As we note in our Membership Database Selection Guide, your membership data is truly the heart of your club and the care and maintenance of your member list is critical to your continued success. After all, you’ll need an up-to-date list in order to send out meeting invitations (by email or mail), request and acknowledge member fees, and much more. There are many methods you can use to maintain this database, but if you want to ensure it is easily updated and available to all those board members and/or volunteers that need it, you might want to consider managing this database in the cloud – with online membership management software.
- Develop a Club Website:
A website is key to presenting the “public face” of your club to members, prospective members, the media, and the general public. And the key to an effective website is updating content frequently for both accuracy and search engine optimization (SEO). *Your website should outline the benefits of membership and include a membership application and contact information for potential members to connect and ask questions.
To ensure you have fresh website content, you need to create a site that is easily updated and maintained by your club executive or volunteers. Using cloud-based solutions (such as Wild Apricot) allow easy updating from any computer or web-browser.
For information on the types of software to consider, check our Software Selection Guide.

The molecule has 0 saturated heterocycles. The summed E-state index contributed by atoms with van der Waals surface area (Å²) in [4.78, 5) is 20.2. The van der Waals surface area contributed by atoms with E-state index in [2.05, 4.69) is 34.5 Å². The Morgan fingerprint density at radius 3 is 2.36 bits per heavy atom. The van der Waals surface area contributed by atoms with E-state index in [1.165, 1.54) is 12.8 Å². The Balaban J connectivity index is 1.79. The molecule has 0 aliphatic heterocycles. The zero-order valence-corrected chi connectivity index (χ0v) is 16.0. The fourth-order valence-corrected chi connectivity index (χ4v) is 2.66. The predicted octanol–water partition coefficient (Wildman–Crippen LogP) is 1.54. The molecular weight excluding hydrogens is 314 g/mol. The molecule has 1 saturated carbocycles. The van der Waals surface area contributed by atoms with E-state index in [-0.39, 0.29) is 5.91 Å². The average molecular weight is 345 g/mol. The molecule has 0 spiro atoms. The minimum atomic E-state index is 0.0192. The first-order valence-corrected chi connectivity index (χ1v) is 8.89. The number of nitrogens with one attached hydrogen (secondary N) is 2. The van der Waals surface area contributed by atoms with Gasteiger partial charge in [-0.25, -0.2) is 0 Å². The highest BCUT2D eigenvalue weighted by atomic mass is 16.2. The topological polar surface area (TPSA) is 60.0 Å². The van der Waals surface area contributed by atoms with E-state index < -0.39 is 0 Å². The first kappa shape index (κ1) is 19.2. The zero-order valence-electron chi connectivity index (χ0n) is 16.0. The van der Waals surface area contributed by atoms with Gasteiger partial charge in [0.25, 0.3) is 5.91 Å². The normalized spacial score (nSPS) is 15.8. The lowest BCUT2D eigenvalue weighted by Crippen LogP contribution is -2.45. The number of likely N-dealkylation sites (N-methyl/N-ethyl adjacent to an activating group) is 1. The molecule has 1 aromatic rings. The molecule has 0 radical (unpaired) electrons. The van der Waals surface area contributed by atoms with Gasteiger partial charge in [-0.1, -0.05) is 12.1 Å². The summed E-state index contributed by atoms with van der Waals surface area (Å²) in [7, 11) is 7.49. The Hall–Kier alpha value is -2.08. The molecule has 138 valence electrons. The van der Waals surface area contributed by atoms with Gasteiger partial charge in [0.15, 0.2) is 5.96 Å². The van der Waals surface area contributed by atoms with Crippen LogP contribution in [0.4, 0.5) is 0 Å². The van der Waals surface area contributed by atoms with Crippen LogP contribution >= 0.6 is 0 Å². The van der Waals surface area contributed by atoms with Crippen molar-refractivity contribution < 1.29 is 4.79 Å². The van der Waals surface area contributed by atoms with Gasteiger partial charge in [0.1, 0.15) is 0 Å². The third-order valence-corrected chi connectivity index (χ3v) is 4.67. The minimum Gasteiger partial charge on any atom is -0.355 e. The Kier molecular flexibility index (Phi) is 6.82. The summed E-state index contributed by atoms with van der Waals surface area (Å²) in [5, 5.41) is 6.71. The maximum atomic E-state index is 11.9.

- Establish an E-newsletter:
An e-newsletter is a cost-effective way to:
● keep members informed
● promote your organization to external audiences
● drive traffic to your website
An e-newsletter offers a means of promoting upcoming events and activities as well offering status updates on issues or other club news. Email can offer a convenient way to provide up-to-date information right into your members’ in-box through real-time delivery.
For more on e-newsletters, check out our Refreshing Your Email Newsletter article in our Membership Knowledge Hub.
- Launch a Member’s Forum:
Once you have created your club website, you might want to consider having “members-only” pages or sections – and a Forum is a great way to get started. A forum is an online discussion site or place on your website where your members or supporters can post messages and others can view and reply to these messages.
A discussion forum allows club members to connect with one another and also offers your club leadership an opportunity to communicate with members. It can help you build your online community by providing a place for your members to congregate online, collaborate, discuss and share their ideas.
For more on member forums, check out our How to Start an Online Forum Guide in our Membership Knowledge Hub.
- Social Media for your Club:
Have you considered how you’ll use social media to engage existing members and recruit new members?
As we’ve noted in our Beginner’s Guide to Social Media, “getting started with social media isn’t like learning to swim - you shouldn’t just jump or dive in! You need to start by dipping your toe in the social media waters to get acclimatized before you slowly wade in.While there is no one-size-fits-all strategy for launching into social media, most experts suggest that organizations new to social media take it slow and…
- Start by listening (following and monitoring)
- Then create connections and partnerships by participating in online conversations
- Establish your social media goals & develop a realistic plan
- Begin to build a presence on, for example:
Good luck with starting your club!
We hope these First 5 Steps are useful in helping you understand what’s involved in starting a club. While it might seem like there is a lot to think about in getting started, if you keep your initial shared passion alive as you build your club, all of the effort will be worthwhile.
Sources for how to start a club:
Along with the Wild Apricot guides, articles and blog posts mentioned above, here are some resources that we used to develop this How To guide: